Generally speaking most shoal areas will be covered by live corals and other marine life. As a coral is softer than the bottom it will return a weaker signal to the transducer. Strong signals, such as from the bottom proper, will return as red, and weaker signals will return green and yellow. So a good shoal will have the red signal for the bottom and scatterings of green/yellow attached to this. The image below shows quite nicely the red bottom with a yellow and green line sitting above, fish are clearly making off the bottom. This is a good Nannygai show. 

If your sounder isn't quite up to picking up the smaller details, or your just not sure what to look for, probably easiest is to find the bait and fish themselves. If its a big shoal, large bait balls and predators will be present, sounding around should locate these easily. The image below is from a popular shoal that holds good numbers of Spanish Mackerel. There is clearly a large bait ball present with predators above. The Side Image of the Humminbird sounder has the added feature here of showing most of the school to the left of the boat. Notice the depth is still locked in on the bottom half of the water column.

This shot below shows a very large bait school holding close to the bottom with Spanish Mackerel narrowing in from above. Spanish Mackerel, by virtue of their body shape, return as longer streaks on the sounder than Nannygai. 

The discovery of new shoals is the 'holy grail' of shoal fishing. Shoals unknown to others and that haven't been fished much will hold the biggest and best of the Red fish. So when running around out there its a good idea to keep an eye on that sounder! Even at 30knots its possible for good sounders to pick up new territory. But at that speed you more likely to pick up bait balls than good bottom. The image below shows where I have picked up a couple of patches while running between marks. The speed indicated is only 11knots, but I had pulled the boat out of gear already before marking the position. The advantage here, of a good sounder, is that you can pause the screen and bring the cursor back to the patch of bait and mark its 'exact' location. Spin the boat around and have a better look. Holding bottom at 25+ knots requires excellent transducer positioning and calm conditions. Air passing under the hull from choppy weather can break up an image, but its still worth watching. If your sounder simply won't hold the bottom at running speed, then the same thing can be achieved by trolling around while enjoying a quiet ale or two.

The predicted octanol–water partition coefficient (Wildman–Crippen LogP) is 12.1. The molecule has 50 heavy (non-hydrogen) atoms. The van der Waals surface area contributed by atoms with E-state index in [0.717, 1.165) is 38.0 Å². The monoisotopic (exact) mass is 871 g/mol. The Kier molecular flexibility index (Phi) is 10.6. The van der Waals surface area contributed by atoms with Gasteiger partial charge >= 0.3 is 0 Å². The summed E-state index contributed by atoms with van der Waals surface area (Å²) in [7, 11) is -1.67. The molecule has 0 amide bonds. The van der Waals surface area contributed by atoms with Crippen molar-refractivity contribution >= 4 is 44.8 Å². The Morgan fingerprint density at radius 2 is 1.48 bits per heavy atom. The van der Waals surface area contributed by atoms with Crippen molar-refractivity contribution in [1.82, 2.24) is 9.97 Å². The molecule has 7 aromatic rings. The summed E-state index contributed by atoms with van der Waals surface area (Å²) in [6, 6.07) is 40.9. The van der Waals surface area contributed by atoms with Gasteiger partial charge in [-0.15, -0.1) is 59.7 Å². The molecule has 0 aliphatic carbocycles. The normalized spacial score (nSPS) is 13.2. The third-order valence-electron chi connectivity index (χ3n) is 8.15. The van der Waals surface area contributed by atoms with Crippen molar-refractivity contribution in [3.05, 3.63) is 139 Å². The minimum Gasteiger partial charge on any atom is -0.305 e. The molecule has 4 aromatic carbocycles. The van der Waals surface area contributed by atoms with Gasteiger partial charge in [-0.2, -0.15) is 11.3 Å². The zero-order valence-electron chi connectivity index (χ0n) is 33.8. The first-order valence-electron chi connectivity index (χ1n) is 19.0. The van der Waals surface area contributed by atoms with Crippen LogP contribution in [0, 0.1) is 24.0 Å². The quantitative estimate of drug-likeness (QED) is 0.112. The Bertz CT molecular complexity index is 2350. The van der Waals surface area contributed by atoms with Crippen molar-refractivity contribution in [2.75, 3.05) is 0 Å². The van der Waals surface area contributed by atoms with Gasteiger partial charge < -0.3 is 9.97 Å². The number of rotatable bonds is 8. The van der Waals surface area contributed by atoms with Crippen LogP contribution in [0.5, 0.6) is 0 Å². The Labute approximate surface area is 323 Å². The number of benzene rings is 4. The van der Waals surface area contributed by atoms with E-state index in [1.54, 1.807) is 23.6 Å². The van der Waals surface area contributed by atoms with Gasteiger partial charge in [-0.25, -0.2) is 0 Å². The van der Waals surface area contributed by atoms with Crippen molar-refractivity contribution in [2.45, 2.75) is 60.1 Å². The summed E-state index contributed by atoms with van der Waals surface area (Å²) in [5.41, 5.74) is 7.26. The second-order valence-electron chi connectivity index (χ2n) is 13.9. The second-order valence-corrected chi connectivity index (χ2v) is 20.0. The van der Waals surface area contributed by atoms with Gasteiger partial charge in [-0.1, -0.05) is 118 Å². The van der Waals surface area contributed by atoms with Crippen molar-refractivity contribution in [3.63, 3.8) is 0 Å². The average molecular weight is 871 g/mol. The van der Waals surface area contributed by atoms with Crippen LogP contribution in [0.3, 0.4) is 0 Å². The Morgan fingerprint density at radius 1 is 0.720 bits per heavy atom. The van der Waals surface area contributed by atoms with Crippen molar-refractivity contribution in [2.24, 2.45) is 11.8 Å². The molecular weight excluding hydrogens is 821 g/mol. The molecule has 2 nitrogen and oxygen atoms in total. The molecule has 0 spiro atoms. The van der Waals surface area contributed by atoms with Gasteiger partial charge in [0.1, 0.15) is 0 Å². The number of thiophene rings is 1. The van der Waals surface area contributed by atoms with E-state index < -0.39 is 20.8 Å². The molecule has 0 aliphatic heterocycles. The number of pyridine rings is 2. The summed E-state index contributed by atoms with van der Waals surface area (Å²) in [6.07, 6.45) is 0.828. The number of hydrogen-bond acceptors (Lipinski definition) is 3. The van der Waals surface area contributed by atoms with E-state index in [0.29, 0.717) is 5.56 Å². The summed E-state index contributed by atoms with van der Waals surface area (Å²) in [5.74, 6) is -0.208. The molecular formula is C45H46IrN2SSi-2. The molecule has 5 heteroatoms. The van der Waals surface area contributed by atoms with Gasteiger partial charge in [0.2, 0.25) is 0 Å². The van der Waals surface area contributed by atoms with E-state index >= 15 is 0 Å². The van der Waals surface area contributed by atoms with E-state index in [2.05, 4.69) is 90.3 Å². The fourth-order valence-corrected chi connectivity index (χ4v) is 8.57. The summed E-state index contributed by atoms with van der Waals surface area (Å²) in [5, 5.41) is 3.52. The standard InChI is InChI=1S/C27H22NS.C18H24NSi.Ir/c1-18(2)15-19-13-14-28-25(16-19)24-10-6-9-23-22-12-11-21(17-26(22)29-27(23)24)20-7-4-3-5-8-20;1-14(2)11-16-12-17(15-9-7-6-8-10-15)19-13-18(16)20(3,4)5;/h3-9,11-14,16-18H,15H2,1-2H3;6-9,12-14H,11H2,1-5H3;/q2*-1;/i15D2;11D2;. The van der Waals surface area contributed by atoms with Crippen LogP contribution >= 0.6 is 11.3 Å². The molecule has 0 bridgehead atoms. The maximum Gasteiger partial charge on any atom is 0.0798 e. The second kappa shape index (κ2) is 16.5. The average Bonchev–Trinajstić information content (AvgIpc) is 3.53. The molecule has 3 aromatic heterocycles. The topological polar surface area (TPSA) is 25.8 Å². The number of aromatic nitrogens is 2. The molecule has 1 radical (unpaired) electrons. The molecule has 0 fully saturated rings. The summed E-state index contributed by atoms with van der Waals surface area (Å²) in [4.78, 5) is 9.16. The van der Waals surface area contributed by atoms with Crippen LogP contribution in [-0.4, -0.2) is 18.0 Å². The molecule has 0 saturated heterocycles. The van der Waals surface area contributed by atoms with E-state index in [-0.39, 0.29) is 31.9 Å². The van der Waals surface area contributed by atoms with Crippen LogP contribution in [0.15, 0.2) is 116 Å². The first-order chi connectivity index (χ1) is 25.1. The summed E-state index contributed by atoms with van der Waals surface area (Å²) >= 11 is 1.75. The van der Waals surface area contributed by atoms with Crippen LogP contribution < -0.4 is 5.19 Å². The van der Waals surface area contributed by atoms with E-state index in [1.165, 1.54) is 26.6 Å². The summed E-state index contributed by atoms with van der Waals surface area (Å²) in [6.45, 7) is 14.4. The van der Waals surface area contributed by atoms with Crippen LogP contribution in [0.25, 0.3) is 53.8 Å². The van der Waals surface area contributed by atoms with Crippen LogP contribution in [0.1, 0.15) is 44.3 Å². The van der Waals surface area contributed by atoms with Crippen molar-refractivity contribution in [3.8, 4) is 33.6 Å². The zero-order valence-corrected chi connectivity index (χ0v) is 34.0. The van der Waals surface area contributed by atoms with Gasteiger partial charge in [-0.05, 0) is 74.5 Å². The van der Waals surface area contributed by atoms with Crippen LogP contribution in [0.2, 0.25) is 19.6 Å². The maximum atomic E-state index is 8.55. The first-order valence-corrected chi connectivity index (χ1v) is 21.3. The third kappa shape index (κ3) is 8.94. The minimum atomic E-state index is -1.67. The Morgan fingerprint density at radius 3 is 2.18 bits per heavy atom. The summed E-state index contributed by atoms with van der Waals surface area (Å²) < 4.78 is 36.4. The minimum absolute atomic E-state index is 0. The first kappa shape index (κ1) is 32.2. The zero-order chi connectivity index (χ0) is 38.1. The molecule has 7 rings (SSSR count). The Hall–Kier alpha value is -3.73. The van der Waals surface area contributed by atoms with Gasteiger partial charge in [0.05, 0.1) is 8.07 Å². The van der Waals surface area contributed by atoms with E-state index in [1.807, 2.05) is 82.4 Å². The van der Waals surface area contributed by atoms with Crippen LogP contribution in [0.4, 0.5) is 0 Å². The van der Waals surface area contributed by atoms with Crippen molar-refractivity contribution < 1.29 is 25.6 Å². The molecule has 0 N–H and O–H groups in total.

Here is another shot that highlights the advantages of a Side Image capable sounder. This was taken on the popular Mackerel Grounds. I was sounding around for a patch of Spanish Mackerel that had moved away from the boat. I knew they were there, but couldn't get onto them. There was nothing showing on the 2d sounder at all, the fish simply were not under the boat. But a quick flick over the SI and it was reviled that the fish were sitting off to the left of the boat. Very handy feature!

This shot shows what a bit of shoaly bottom looks like on the Side Image. The features are small, and with the sounder set to look 65m either side of the boat, you don't get much definition. But it does work, even in 30m of water.

One last tip I will give for finding shoals has nothing to do with a sounder. Keep and eye pealed for SEA SNAKES. These reptilian creatures live around good structure and come to the surface to breath. They will NOT live over mud bottom. So if you see a snake on the top of the water stop the boat and/or mark the position on your GPS. Hunt around with your sounder in the area he was spotted, there will be a lump of some kind on the bottom somewhere nearby. Think to yourself, how many times have you been anchored on a mark and a snake has popped its head up?

I hope this helps some people in fishing an area that is very productive but also very frustrating? If you have some success as a result of reading the info here then please use the comment section and let us know how you went.